And there is another reason for being light on the button: Each push risks sending a message about what we think of the audience. If we seem to be treating a jury as a group who would be moved by sympathy, then that “second persona” could prompt a backlash as jurors bend over backwards to prove that they can follow the instructions and they can set aside emotions. Wanting to avoid that reaction, we would want to be even more judicious in our use of emotional appeals.
Measuring Your Emotional Appeals
The Aurora theater shooting case is obviously emotional. In addition to the victims, there are also the potential death sentence and the defense of insanity, which carry their own emotional connotations. While Holmes might be an extreme case, I believe that most cases, perhaps all cases, have their own emotional components. In boring commercial cases, the emotional appeals might be muted, but the triggers — fairness, trust, reciprocity — are all going to have emotional connotations as well. How you use those emotions will vary from case to case, and that’s a good factor to assess in a mock trial. But here are a few general rules of thumb on pulling your emotional punches.
George Brauchler, the prosecutor in the Holmes case, could have begun his opening with a scene of chaos, or a graphic and tragic description of a death. Instead, he began with photo of the movie theatre’s back door, the one Holmes propped open while he retrieved his weapons and armor. Then he simply stated, “Through this door is horror.” Often what the mind fills in is stronger than what our words can describe.
Save It For Later
The end of Brauchler’s opening is well worth watching. It is at that point that he raises the volume, literally and figuratively, in laying out his case. Saving some of the fireworks for later has a great deal of merit. The ‘but wait, there’s more,‘ appeal seems to disrupt the counter-arguments in an audience’s head, making a case that is built up over time more powerful than one that is laid out all at once.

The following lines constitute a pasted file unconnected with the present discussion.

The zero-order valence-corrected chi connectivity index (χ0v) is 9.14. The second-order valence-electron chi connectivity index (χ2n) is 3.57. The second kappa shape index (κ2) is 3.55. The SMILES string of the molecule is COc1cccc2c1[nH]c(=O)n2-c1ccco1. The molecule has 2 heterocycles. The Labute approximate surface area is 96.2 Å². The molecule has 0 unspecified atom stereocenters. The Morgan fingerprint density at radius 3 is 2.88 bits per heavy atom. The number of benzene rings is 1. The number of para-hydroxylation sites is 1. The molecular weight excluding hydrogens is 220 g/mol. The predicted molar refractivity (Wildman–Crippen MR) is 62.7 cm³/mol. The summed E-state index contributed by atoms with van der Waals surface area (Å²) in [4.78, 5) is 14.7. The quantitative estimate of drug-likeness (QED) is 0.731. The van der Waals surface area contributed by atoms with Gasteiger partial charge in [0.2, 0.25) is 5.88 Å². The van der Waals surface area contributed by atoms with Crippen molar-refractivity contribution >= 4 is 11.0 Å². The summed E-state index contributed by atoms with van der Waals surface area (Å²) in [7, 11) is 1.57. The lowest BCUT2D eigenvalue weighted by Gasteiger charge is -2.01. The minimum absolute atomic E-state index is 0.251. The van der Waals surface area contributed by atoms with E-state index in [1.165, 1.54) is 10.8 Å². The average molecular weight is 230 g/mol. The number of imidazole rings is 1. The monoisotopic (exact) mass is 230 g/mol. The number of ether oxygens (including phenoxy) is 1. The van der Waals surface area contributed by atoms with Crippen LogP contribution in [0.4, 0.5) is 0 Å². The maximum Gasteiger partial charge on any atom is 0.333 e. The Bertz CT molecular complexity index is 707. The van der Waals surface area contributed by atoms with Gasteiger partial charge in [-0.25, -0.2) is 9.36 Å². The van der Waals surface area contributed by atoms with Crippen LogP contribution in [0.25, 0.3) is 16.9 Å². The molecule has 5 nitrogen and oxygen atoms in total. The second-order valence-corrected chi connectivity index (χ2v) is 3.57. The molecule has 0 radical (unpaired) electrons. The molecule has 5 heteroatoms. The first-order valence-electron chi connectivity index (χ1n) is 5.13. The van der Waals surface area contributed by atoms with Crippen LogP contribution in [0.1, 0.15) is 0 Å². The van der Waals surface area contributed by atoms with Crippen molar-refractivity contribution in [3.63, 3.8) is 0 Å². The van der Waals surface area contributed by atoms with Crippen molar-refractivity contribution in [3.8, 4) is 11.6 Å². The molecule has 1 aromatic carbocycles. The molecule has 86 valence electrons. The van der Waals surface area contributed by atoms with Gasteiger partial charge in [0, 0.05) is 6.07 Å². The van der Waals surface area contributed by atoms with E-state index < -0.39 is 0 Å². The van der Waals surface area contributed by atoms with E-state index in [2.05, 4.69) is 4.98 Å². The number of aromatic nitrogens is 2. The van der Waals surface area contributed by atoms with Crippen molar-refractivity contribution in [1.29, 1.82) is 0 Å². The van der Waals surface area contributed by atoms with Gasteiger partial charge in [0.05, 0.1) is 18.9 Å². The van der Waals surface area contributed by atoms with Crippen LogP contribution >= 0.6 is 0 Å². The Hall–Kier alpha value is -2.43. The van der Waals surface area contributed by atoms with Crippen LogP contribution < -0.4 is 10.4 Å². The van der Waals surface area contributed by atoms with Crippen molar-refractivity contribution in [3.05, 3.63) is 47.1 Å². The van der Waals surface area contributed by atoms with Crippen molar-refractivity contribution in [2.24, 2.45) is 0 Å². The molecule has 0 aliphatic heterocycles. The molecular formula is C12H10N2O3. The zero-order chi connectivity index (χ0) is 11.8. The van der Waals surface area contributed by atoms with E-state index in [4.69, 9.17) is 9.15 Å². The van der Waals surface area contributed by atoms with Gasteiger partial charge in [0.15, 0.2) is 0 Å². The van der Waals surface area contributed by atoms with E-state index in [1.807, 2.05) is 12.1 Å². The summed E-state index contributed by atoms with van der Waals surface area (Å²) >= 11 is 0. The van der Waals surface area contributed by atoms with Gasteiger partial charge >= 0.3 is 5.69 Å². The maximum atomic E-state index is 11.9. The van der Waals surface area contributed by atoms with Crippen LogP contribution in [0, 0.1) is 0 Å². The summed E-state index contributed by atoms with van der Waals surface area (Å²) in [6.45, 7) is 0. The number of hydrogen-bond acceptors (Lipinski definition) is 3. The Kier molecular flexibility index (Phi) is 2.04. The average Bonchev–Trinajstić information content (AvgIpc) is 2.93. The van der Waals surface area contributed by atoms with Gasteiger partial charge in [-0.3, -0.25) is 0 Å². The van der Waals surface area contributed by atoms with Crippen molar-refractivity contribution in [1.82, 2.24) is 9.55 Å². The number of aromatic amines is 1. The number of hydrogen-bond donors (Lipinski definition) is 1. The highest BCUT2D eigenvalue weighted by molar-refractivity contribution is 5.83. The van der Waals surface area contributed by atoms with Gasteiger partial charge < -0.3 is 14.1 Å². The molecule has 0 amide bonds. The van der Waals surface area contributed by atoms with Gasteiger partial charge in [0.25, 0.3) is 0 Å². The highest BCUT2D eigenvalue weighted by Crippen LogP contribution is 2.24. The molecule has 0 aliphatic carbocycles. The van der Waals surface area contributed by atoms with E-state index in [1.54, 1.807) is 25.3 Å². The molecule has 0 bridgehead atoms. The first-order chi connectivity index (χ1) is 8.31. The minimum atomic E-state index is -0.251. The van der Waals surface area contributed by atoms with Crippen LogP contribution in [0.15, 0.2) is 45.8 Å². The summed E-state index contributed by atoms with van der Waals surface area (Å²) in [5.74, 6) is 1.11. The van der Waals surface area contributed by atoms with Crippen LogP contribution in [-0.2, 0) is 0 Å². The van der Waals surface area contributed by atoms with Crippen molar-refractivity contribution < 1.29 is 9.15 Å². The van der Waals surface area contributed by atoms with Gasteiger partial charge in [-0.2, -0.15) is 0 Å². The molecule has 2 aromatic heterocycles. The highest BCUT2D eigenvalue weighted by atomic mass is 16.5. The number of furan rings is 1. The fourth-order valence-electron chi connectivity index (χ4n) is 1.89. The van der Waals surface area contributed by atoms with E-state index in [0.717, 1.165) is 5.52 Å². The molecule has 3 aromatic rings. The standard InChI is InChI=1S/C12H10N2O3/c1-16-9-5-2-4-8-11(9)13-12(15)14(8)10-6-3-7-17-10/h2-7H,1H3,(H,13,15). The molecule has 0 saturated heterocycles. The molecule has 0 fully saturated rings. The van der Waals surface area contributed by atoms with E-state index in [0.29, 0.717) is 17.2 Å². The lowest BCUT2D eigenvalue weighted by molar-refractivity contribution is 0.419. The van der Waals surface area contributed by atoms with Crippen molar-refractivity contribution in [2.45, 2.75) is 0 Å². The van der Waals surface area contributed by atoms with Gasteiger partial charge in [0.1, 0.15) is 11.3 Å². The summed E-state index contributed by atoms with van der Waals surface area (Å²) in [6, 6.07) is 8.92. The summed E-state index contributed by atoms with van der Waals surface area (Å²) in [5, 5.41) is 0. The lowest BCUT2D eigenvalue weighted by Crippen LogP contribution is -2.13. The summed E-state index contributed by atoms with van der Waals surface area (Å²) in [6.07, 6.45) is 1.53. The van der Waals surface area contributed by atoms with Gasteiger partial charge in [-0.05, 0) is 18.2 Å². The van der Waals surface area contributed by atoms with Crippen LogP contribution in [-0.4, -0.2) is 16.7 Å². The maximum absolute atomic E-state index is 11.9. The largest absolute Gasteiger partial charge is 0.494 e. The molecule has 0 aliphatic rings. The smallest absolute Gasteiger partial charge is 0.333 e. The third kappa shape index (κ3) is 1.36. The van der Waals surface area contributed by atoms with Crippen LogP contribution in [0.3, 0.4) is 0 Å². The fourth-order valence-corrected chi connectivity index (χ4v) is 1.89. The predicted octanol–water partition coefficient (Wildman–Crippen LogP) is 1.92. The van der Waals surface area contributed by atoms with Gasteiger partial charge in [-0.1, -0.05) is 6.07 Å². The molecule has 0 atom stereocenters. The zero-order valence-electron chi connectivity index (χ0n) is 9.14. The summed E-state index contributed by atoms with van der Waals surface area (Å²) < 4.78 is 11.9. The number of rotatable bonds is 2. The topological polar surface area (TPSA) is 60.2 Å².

Make Sure It’s Relevant
As effective as Brauchler’s opening was, many have raised the fair point of whether all of the emotional detail is relevant. As we hear from all of the victims over the next few months, one could reasonably ask what that has to do with the only contested fact: whether Holmes, as the admitted shooter, was or wasn’t sane at the time. If you do plan to get into the emotions, spend at least a few moments drawing the connection plainly for the jurors: We need to get into this because…
I have not yet taken the time to fully review the Defense’s opening in the Holmes case, but the introduction raised the possibility that the Defense risks their own desensitization. Defense attorney Daniel King began by reading at length from Holmes’ notebook. While the writing comes across as certainly odd, it is somewhat coherent. For example, statements like “Why does the value of a person even matter if life has no value… any and all actions have no impact on anything….” seem to indicate a person who has talked himself into nihilism, not necessarily insanity. If jurors expect that insane actions are driven by out-of-control impulses, then Holmes’ long and carefully constructed meditations on human life are apt to paint a contrary picture. The more the jury hears from them, the more those writings might seem coherent — twisted and dangerous, but still coherent.
On the other hand, some might justly critique the prosecution’s opening for just how little time it spent on the only question in dispute in the case: Holmes’ sanity. This is particularly surprising given that in Colorado, the prosecution bears the burden for proving sanity. The state’s assumption seems to be that, if something is motivated by life circumstances, and if it is carefully considered and planned in advance, then it cannot be a product of mental illness. Psychiatrists will most likely disagree with that.
It will be interesting to see how this case plays out. But the broader bottom line reminder from the opening is to take care with emotional appeals.
Other Posts on Emotion:
Image Credit: 123rf.com, used under license